The Rake's Progress

Article excerpt

Igor Stravinsky. The Rake's Progress. DVD. Glyndebourne Chorus and London Philharmonic Orchestra / Bernard Haitink. Recorded live at the Glyndebourne Festival Opera, 1975. With Felicity Lott, Leo Goeke, Richard Van Allan, Samuel Ramey, Rosalind Elias, Nuala Willis, John Fryatt, Thomas Lawlor. Leipzig, Germany: Arthaus Musik, 2005. 101 093. $19.99.

When The Rake's Progress premiered in Venice, many of the critics appreciated its craftsmanship but questioned its relevance (for some representative responses, see Stephen Walsh, Stravinsky, The second Exile: France and America, 1934-1971 [New York: Oxford University Press, 2006], 271). Younger composers and audiences of twentieth-century music wanted to divest themselves of all ties with the past in the desperate turbulence following the end of World War II, and opera generally-this opera in particular-could hardly have suggested the renewal by renunciation that so many wished for. Indeed, the Rake seemed dangerously to flaunt convention both musical and dramaturgical; the thrill of Anne Truelove's high C at the end of "I Go to Him," for some, suggests only a rehearsal of a familiar gesture from the past, shorn of whatever ironic distance that neoclassicism and its various dialects could have conferred upon it when the style was new. But the sensibilities of the present-fragmentary and contested, even contradictory, to be sure-have revivified the humanistic impulse that inhabits the Rake at every turn, as evidenced by any number of productions and recordings of the opera.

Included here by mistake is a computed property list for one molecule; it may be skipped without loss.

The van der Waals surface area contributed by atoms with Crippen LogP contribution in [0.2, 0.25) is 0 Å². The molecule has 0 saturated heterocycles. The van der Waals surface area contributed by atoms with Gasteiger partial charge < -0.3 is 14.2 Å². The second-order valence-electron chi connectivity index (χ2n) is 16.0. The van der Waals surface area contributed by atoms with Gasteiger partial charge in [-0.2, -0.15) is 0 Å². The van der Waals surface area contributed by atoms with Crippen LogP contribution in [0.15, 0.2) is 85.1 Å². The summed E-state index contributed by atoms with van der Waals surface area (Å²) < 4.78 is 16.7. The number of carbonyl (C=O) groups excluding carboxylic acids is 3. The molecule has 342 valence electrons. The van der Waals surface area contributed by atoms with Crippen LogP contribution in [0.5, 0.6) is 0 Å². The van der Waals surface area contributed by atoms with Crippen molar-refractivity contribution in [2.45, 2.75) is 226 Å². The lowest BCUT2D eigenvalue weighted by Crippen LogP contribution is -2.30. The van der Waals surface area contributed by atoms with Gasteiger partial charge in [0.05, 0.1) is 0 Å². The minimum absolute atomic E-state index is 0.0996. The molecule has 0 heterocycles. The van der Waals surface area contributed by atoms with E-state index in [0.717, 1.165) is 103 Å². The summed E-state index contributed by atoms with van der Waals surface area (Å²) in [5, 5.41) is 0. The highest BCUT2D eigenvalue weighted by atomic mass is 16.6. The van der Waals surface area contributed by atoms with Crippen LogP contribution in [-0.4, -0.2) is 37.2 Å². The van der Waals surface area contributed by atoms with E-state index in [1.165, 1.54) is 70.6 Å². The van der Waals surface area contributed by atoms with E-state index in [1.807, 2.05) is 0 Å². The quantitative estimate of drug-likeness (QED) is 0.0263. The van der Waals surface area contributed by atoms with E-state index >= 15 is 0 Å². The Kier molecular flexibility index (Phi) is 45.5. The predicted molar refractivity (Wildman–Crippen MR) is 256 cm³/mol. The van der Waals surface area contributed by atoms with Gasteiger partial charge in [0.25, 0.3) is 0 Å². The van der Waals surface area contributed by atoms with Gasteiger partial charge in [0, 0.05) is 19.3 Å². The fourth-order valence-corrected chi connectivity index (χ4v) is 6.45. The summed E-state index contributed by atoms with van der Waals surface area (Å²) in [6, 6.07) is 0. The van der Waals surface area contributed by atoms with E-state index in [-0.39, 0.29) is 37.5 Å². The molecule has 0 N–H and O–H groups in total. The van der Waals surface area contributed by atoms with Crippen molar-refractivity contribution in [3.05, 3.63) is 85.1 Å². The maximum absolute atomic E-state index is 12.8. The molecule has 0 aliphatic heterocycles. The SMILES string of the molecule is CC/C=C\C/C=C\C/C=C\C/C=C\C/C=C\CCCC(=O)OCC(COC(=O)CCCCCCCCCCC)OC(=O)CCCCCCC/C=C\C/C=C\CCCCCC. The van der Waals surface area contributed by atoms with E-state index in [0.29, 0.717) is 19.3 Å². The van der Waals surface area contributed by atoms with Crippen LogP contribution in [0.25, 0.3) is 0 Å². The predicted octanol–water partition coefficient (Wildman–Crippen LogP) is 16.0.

This well-known production, first broadcast on television in 1978, has been released twice before on VHS. David Hockney's acclaimed design-flat, geometric, at turns coolly and garishly colorful, and yet rich with subtle allusion-constitutes, perhaps, the production's most significant aspect. Its subtle reference to Hogarth's original prints makes it an admirable complement to Stravinsky's music, with all its various references to the operatic tradition -not only Handel and Mozart, but also more subtly the rhythmic accompanimental style of Verdi and others.

John Cox's direction, and the singers' execution of it, makes no pretense to modernizing or casting in an ironic light the psychology of the characters and their situations. Perhaps the action is a little too naturalistic. There's very little if any acting in this production that would be out of place in, say, Don Giovanni. Still, better to have a straightforward and effective dramatic treatment of the tale-one that fulfills an important function as a point of reference or serves a useful purpose in classroom teaching-than to endure a production whose modern or postmodern distortions obscure the original's dramaturgy to the point of nonexistence. …